Playing as an Arcanist – a class I chose based off the ability to become a Summoner later on – I started in the island nation of Limsa Lominsa, a maritime-themed area run by an ex-pirate admiral with an unpronounceable pile of consonants for a name. After having some waking-dream-like visions of a giant talking crystal and a horrible war that took-place 16 years prior, where the Garlean Empire tried to crash one of the world’s moons into the surface in order to wipe out their enemies, only to be routed when the dragon-god Bahamut hatched out of said moon on its way down, our hero gets their first quest: Picking up garbage!

The problem with “FF14” is that it doesn’t really try to defy ANY of the banal MMO tropes and conventions that make the subgenre so eminently mockable. I think I gave the game a few more hours than the rest of the MJ Crew, clocking in 40-ish before giving up, and the game never really moved beyond boring, tedious, menial fetch-questing. The main theme of “going from zero to hero” by doing to boring, banal tasks that even NPCs don’t want to do for themselves is the type of thing that should, maybe, take up a couple hours’ worth of prologue… but that’s pretty much all there is in the base game. Alas, none of us could stomach this level of tedium long enough to get to the “Heavensward” expansion, which the fanboys boast is “when the story gets good,” because who in their right mind would spend a hundred hours in a game that isn’t even in the suburbs of “fun”?

“FF14” bombards players with tons of quests to do and NPCs to talk to, but none of them are even the slightest bit interesting. NPCs will spew paragraphs of (un-voiced) text about how important their menial jobs are and the exact details the player needs to know, filled with unpronounceable proper names and unfamiliar geographic references, which, after a certain point, I started to just skip past as my eyes glazed over at the thought of doing more of the same inconsequential crap.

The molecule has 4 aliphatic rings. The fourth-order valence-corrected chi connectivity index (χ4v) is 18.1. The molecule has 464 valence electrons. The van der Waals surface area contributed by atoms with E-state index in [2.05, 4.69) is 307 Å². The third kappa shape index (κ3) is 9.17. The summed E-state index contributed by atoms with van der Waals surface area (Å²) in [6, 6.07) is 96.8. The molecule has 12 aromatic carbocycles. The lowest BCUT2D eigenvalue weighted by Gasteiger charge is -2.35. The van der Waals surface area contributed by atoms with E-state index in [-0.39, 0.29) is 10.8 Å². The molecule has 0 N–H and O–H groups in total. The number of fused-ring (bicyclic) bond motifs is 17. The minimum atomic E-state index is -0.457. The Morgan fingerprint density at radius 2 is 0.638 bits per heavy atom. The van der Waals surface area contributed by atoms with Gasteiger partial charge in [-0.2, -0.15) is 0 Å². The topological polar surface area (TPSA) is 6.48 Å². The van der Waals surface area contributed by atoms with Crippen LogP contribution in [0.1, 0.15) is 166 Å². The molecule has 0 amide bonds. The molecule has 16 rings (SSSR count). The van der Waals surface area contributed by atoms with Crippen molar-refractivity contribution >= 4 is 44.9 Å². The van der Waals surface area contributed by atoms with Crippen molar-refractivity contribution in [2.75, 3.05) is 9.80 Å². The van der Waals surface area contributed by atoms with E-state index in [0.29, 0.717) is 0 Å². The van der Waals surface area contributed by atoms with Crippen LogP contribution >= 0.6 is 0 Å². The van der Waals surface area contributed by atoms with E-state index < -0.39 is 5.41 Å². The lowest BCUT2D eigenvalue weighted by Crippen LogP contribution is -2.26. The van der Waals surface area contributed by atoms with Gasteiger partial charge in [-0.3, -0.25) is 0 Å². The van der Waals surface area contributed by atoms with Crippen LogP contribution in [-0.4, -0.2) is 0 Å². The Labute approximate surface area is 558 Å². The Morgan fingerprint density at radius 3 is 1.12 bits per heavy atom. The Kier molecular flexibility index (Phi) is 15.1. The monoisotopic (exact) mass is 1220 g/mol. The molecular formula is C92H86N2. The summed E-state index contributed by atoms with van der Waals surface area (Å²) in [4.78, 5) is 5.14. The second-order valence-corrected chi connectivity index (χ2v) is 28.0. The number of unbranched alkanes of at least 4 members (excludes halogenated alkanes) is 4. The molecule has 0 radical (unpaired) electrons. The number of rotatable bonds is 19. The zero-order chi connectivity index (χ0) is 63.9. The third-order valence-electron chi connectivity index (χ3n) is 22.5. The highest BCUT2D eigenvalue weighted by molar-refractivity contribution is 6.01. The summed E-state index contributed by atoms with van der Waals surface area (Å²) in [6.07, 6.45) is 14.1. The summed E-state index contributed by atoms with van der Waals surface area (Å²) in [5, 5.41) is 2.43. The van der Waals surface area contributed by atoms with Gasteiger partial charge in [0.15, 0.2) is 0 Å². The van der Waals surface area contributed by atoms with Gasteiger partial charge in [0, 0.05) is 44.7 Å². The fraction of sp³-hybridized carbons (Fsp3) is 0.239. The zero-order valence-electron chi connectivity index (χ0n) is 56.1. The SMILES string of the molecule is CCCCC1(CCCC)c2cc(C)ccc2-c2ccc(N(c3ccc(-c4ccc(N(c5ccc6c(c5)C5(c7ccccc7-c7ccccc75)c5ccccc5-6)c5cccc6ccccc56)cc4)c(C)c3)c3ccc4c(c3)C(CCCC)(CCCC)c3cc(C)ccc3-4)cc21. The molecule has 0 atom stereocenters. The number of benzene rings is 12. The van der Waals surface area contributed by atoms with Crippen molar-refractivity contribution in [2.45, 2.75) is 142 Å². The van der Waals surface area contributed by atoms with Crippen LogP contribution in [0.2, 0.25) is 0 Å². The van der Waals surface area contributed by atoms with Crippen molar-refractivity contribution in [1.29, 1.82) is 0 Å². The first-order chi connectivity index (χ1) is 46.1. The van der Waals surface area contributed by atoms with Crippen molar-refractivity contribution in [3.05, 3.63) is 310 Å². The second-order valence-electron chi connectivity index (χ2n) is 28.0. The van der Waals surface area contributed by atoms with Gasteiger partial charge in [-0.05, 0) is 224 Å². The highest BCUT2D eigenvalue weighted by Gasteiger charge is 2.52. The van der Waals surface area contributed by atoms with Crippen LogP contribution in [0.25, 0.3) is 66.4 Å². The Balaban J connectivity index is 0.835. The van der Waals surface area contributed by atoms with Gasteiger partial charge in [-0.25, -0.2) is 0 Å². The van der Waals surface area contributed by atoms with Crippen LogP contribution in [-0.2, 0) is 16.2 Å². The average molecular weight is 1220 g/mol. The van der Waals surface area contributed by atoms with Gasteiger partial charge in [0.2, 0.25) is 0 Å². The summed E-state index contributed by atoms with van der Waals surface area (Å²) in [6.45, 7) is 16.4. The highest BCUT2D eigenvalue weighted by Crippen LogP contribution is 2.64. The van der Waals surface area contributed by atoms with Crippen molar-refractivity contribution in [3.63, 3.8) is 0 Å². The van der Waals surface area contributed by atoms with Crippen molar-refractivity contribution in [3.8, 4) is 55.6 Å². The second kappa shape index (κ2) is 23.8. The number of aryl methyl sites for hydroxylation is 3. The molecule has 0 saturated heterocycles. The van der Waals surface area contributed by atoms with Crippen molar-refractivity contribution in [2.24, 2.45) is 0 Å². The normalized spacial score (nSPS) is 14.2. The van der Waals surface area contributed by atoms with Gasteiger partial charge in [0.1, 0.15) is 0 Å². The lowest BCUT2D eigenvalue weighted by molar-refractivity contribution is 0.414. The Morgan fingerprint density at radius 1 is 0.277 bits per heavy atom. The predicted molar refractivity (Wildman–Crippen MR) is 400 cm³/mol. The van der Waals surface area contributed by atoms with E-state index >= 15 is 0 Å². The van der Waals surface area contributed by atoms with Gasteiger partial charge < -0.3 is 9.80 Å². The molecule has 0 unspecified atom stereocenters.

Mixed in with the gobs of said inconsequential crap is a main story quest that leads the player to learn – shockingly! – that the Garlean Empire that tried to take over the world by smashing it with a dragon-egg-moon-meteor is still at it, and is sending masked sorcerers out to stir up trouble amongst the less/un-civilized beast-man races, who can apparently summon ‘Primals’ as some sort of totemic gods. Simultaneously, the player will endeavor to work their way up in their class guild, eventually unlocking an advanced ‘job’ version of the same basic class. In my perspective, the Arcanist class story was dull, with a plot revolving around an evil pirate who looks like Ganondorf from ‘The Legend of Zelda’ and a fellow Arcanist who used to be a Cat-Girl dancing slave to said pirate.

It is often pejoratively stated that “J”RPGs take 20 hours to get good. This is not universally true, but among recent Square-Enix games, I definitely agree that it took “Dragon Quest 11” that long to really hook me. Yet with double that amount of time sunk into “FF14,” I never felt anything resembling engagement, interest, or a desire to learn ‘what happens next.’ I just felt bored and irritated that the game was so insistent on wasting my time (probably to get more hypothetical subscription money). And this is, allegedly, after Square-Enix made further revisions to the basic “A Realm Reborn” quest structure, cutting out roughly 30% of the tedium!